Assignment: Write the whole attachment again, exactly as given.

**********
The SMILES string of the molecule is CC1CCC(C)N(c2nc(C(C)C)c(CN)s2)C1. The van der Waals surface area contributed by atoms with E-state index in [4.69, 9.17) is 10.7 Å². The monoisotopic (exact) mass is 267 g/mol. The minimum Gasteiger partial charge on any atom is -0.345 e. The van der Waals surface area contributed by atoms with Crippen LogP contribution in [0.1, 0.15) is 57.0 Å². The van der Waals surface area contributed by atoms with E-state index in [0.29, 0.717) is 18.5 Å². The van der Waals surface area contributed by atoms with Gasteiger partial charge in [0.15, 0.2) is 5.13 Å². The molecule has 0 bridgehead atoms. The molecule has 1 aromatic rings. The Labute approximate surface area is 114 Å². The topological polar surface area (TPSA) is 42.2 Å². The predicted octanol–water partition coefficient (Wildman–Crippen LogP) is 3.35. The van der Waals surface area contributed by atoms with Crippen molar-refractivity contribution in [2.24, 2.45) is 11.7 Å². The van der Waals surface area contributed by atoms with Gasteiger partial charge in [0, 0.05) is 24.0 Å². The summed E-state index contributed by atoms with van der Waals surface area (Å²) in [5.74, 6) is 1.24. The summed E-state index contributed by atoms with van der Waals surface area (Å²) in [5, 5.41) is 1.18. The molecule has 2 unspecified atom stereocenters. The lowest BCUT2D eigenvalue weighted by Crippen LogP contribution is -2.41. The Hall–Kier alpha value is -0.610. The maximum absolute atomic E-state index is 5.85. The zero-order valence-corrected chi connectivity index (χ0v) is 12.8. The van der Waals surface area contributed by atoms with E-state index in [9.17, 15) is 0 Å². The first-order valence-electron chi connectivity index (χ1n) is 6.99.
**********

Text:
The SMILES string of the molecule is CC1CCC(C)N(c2nc(C(C)C)c(CN)s2)C1. The van der Waals surface area contributed by atoms with E-state index in [4.69, 9.17) is 10.7 Å². The monoisotopic (exact) mass is 267 g/mol. The minimum Gasteiger partial charge on any atom is -0.345 e. The van der Waals surface area contributed by atoms with Crippen LogP contribution in [0.1, 0.15) is 57.0 Å². The van der Waals surface area contributed by atoms with E-state index in [0.29, 0.717) is 18.5 Å². The van der Waals surface area contributed by atoms with Gasteiger partial charge in [0.15, 0.2) is 5.13 Å². The molecule has 0 bridgehead atoms. The molecule has 1 aromatic rings. The Labute approximate surface area is 114 Å². The topological polar surface area (TPSA) is 42.2 Å². The predicted octanol–water partition coefficient (Wildman–Crippen LogP) is 3.35. The van der Waals surface area contributed by atoms with Crippen molar-refractivity contribution in [2.24, 2.45) is 11.7 Å². The van der Waals surface area contributed by atoms with Gasteiger partial charge in [0, 0.05) is 24.0 Å². The summed E-state index contributed by atoms with van der Waals surface area (Å²) in [5.74, 6) is 1.24. The summed E-state index contributed by atoms with van der Waals surface area (Å²) in [5, 5.41) is 1.18. The molecule has 2 unspecified atom stereocenters. The lowest BCUT2D eigenvalue weighted by Crippen LogP contribution is -2.41. The Hall–Kier alpha value is -0.610. The maximum absolute atomic E-state index is 5.85. The zero-order valence-corrected chi connectivity index (χ0v) is 12.8. The van der Waals surface area contributed by atoms with E-state index in [9.17, 15) is 0 Å². The first-order valence-electron chi connectivity index (χ1n) is 6.99.